Landrieu was born the fifth of nine children born to Moon and Verna Landrieu. He grew up in the Broadmoor neighborhood of New Orleans. After graduating from Jesuit High School (New Orleans) in 1978, he enrolled at The Catholic University of America in Washington, D.C. where he majored in political science and theatre. In 1985 he earned a Juris Doctor (J.D.) degree from Loyola University Law School in New Orleans.
Landrieu is married to Cheryl P. Landrieu, also an attorney. They have five children: Grace, Emily, Matthew, Benjamin, and William. They reside in New Orleans, Louisiana.
Landrieu has been a practicing attorney for fifteen years and is president of International Mediation & Arbitration, Ltd. He is a member of the Supreme Court Task Force on Alternative Dispute Resolution which was responsible for developing the pilot mediation program in Orleans Parish. Landrieu is trained in mediation and negotiation by the Harvard Law School Negotiation Project, the American Arbitration Association, and the Attorney Mediator's Institute. Landrieu has also taught alternative dispute resolution as an adjunct professor at Loyola University Law School.
Landrieu was elected to the Louisiana House of Representatives in 1987 where he served for sixteen years in the seat previously held by his sister and his father.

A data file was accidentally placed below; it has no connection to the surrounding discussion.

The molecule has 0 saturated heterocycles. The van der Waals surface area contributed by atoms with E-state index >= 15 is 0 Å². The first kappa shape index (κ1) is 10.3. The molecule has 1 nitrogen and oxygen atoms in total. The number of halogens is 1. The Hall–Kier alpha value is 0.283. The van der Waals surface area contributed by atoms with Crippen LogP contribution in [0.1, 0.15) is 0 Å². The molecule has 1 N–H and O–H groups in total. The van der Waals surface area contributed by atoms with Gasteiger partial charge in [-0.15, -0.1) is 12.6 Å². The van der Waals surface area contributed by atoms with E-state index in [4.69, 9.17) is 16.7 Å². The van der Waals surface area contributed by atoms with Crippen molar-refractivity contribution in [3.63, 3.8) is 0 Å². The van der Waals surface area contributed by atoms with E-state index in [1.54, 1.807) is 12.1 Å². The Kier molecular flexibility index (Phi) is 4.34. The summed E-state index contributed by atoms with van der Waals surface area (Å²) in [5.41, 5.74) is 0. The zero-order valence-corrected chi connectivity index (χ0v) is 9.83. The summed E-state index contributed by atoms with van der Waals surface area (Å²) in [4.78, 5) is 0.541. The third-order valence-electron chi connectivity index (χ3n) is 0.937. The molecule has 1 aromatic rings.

Landrieu led the legislative effort to reform Louisiana's juvenile justice system with a focus on rehabilitation and reform, not punishment and incarceration. He continues to chair the Juvenile Justice Commission, the entity created by the legislation to implement the reforms. In January, 2004, Governor Kathleen Blanco endorsed the Commission's recommendations.
Landrieu led the effort by a coalition of artists, venue owners, and other interested parties who were successful in repealing the Orleans Parish "amusement tax", a 2% tax on gross sales at any establishment that features live music. As an attorney, Landrieu brought a case to court that resulted in the tax being ruled unconstitutional. He continued the fight by bringing the issue to the New Orleans City Council, who voted to repeal the tax. As a legislator, Landrieu sponsored a bill to repeal the law that allowed the tax to exist.
Landrieu crafted legislation to fund the Louisiana Cancer Research Consortium of New Orleans, a partnership between the Louisiana State University and Tulane University Health Sciences Centers. The cancer center will house state-of-the-art cancer research equipment and laboratories, significant because Louisiana has the nation's highest cancer mortality rate according to the American Cancer Society.
1993 New Orleans Mayoral candidacy
In 1993 Landrieu made an unsuccessful bid for the office of Mayor of New Orleans]; the office went to Marc Morial, the son of another former mayor (the contest between sons of former mayors prompted some commentators to joke about establishing a tradition of primogeniture for the city's top office).
Mitch Landrieu's 2003 campaign for Lieutenant Governor was his first bid for statewide office in Louisiana. In a field of six candidates, Landrieu garnered 53% of the vote and won outright in the Louisiana open primary, thus avoiding a run-off.
Spike Lee's Documentary
Landrieu was one of the participants to filmmaker Spike Lee's documentary When The Levees Broke: A Requiem In Four Acts.